Get the answers to all your chocolate questions!
By Chef Meg Galvin, Healthy Cooking Expert at SparkPeople
Since yesterday was Valentine's Day, one of the most popular days for giving, receiving and eating chocolate, chances are good that you have plenty of it within reach.
I firmly believe that chocolate has a place in a healthy diet--it sure does in mine! It can even be a part of savory dishes. I try to be choosy about chocolate: I reach for dark over milk, splurge on from-scratch baked goods, and keep my portions in check.
In addition to sharing an amazingly easy and better-for-you recipe for chocolate mousse, I'm here to answer some of your questions about chocolate. We'll get to the questions later. First, let's eat!
Chef Meg's 150-Calorie Chocolate Mousse
When I want chocolate mousse, only the real deal will do. This version is low in fat, but it's still creamy and rich. The hardest part is waiting for it to cool!
CALORIES: 145.8 | FAT: 3g | PROTEIN: 7.5g | CARBS: 27.4g | FIBER: 2.9g
Minutes to Prepare: 35
Minutes to Cook: 10
Number of Servings: 6
Chocolate mousse can have 380 calories and 14 grams of fat. This version has less than half the calories and a third the fat!
Before whipping your egg whites, sprinkle a bit of white vinegar on a clean, damp cloth, and wipe out your bowl. This will remove any oily residue, which will prevent the egg whites from whipping properly.
1 cup plain nonfat Greek yogurt
1/2 cup cocoa powder, unsweetened, sifted
1/2 teaspoon vanilla extract
1/2 cup semisweet or dark chocolate chips
1/2 cup liquid egg whites, room temperature
1/2 cup sugar
diced strawberries, raspberries, segmented oranges or sliced bananas for garnish (nutrition info not included)
Place the chocolate chips in a microwave-safe bowl. Microwave in 10-second intervals at medium power until the chips are halfway melted, stirring each time you pause the microwave. The residual heat will melt the chocolate completely. (If you microwave the chocolate until all the chips have melted, the residual heat could cause it to burn.)
Combine the yogurt, cocoa powder, and vanilla extract in a large glass bowl. Microwave for one minute, stirring halfway through. Remove and stir in the melted chocolate.
Add the sugar and two tablespoons of water to a small saucepan set over medium heat. Once the sugar is dissolved, increase the heat to high and boil for one minute. Remove from heat and set aside.
Place the egg whites in a mixing bowl. Using a mixer, whip until soft peaks form.
With the mixer running, add the sugar water to the egg whites in a slow and steady stream. Continue to beat until mixture is cool and stiffer peaks form.
To avoid ending up with scrambled egg whites, you'll need to temper them: Add one large tablespoon of egg mixture to chocolate yogurt mixture, and stir to combine. Fold in the remaining egg mixture using light strokes so as not deflate the egg whites. Loosely cover and chill for 30 minutes.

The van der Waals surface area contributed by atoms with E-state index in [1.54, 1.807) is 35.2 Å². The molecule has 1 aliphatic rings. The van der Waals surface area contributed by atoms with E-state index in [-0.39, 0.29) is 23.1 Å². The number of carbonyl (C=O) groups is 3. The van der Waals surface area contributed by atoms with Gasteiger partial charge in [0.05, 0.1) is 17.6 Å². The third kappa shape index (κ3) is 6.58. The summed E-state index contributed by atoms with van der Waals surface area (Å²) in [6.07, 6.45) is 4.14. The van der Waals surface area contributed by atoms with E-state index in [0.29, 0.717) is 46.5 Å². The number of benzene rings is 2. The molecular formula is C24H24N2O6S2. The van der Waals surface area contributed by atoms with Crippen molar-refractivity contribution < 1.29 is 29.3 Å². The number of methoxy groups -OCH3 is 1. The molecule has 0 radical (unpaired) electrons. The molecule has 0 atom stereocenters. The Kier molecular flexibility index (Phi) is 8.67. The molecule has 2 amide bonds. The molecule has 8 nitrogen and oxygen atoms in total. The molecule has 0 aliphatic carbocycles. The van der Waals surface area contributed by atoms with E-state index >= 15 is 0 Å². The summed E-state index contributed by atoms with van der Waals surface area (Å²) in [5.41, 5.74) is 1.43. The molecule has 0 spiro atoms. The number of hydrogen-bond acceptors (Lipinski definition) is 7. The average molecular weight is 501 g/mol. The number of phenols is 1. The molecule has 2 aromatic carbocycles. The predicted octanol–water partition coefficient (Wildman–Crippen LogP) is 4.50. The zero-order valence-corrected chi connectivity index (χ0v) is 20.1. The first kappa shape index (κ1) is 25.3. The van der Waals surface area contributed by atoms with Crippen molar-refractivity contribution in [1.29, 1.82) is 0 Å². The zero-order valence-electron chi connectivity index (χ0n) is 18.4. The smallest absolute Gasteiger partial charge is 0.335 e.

Divide the fruit (optional) among six wine glasses, then top with 1/2 cup of mousse.
Serving Size: Makes 6 1/2-cup servings
Now, onto those questions…
Where should I store chocolate?
You should store chocolate in a cool, dry place away from foods with strong odors. The ideal temperature for storing chocolate is 60-65 degrees F.
Will my chocolate last forever in my pantry?
It can last for quite a while and not make you sick, but the quality will not be at its best. Generally will keep for six months in proper storage.
I just opened up a block of chocolate and there are white spots on the surface. Yuck! Is this mold?
What you see is called a fat bloom. The cocoa butter has melted out and moved to the surface of the chocolate. This usually happens when the chocolate was exposed to bright light or too high of a temperature.
My recipe tells me to melt the chocolate over a double boiler. What in the heck is that?
Your recipe might also tell you to use a water bath or bain Marie. All are the same. To set up a double boiler, fill a medium-size saucepan with 2 inches of water, place over moderate heat. Place chopped chocolate into a heat-proof bowl and set the bowl over the water that is at a gentle simmer. Make sure the water is not so hot that it is creating steam and that the bowl is larger than the circumference of the saucepan. If water comes into contact with the chocolate, it will seize or become grainy. Gently stir the chocolate as it melts. Remove the chocolate from heat when it is 3/4 melted; carryover cooking will continue to melt the chocolate. Remove saucepan from the heat but leave the bowl on top.
My chocolate is melted, but it is way too thick. How should I thin it out? Should I add water?
Water will make your chocolate grainy and clumpy. The best bet is to gradually whisk soybean oil until you have the desired constancy.
A Healthier Sweet Treat: Choco-Almond Butter
54 Sweet and Healthier Valentine's Day Treats
Chef Meg's Decadent Desserts Video
Do you have any more questions about chocolate? What's your favorite chocolate treat?
SparkPeople Healthy Cooking Expert Meg Galvin is a World Master Chef, culinary instructor, and the author of "The SparkPeople Cookbook: Love Your Food, Lose the Weight." A farmer's daughter and marathon runner, she lives in northern Kentucky with her husband and three teenage sons.